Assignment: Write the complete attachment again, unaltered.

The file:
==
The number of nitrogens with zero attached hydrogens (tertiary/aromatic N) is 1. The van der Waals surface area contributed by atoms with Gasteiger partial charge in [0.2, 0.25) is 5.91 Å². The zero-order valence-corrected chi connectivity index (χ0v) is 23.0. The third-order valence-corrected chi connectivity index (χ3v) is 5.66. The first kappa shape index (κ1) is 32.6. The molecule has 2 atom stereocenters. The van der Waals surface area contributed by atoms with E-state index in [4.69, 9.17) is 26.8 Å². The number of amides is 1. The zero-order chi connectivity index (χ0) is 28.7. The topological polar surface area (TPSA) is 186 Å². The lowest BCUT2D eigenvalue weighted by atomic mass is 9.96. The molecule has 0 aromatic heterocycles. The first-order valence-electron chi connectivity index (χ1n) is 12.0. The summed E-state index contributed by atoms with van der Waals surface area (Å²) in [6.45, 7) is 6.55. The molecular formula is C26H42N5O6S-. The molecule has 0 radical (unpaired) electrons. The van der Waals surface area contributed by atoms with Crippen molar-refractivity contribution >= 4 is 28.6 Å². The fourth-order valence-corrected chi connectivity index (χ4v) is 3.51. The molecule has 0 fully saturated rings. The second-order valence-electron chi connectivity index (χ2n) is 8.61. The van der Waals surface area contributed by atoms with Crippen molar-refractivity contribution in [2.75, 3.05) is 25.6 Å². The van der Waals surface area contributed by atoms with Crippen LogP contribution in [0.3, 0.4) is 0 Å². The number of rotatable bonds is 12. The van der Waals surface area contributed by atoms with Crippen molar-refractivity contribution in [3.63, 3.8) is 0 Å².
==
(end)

The number of nitrogens with zero attached hydrogens (tertiary/aromatic N) is 1. The van der Waals surface area contributed by atoms with Gasteiger partial charge in [0.2, 0.25) is 5.91 Å². The zero-order valence-corrected chi connectivity index (χ0v) is 23.0. The third-order valence-corrected chi connectivity index (χ3v) is 5.66. The first kappa shape index (κ1) is 32.6. The molecule has 2 atom stereocenters. The van der Waals surface area contributed by atoms with E-state index in [4.69, 9.17) is 26.8 Å². The number of amides is 1. The zero-order chi connectivity index (χ0) is 28.7. The topological polar surface area (TPSA) is 186 Å². The lowest BCUT2D eigenvalue weighted by atomic mass is 9.96. The molecule has 0 aromatic heterocycles. The first-order valence-electron chi connectivity index (χ1n) is 12.0. The summed E-state index contributed by atoms with van der Waals surface area (Å²) in [6.45, 7) is 6.55. The molecular formula is C26H42N5O6S-. The molecule has 0 radical (unpaired) electrons. The van der Waals surface area contributed by atoms with Crippen molar-refractivity contribution >= 4 is 28.6 Å². The fourth-order valence-corrected chi connectivity index (χ4v) is 3.51. The molecule has 0 fully saturated rings. The second-order valence-electron chi connectivity index (χ2n) is 8.61. The van der Waals surface area contributed by atoms with Crippen molar-refractivity contribution in [2.75, 3.05) is 25.6 Å². The van der Waals surface area contributed by atoms with Crippen LogP contribution in [0.3, 0.4) is 0 Å². The number of rotatable bonds is 12. The van der Waals surface area contributed by atoms with Crippen molar-refractivity contribution in [3.63, 3.8) is 0 Å².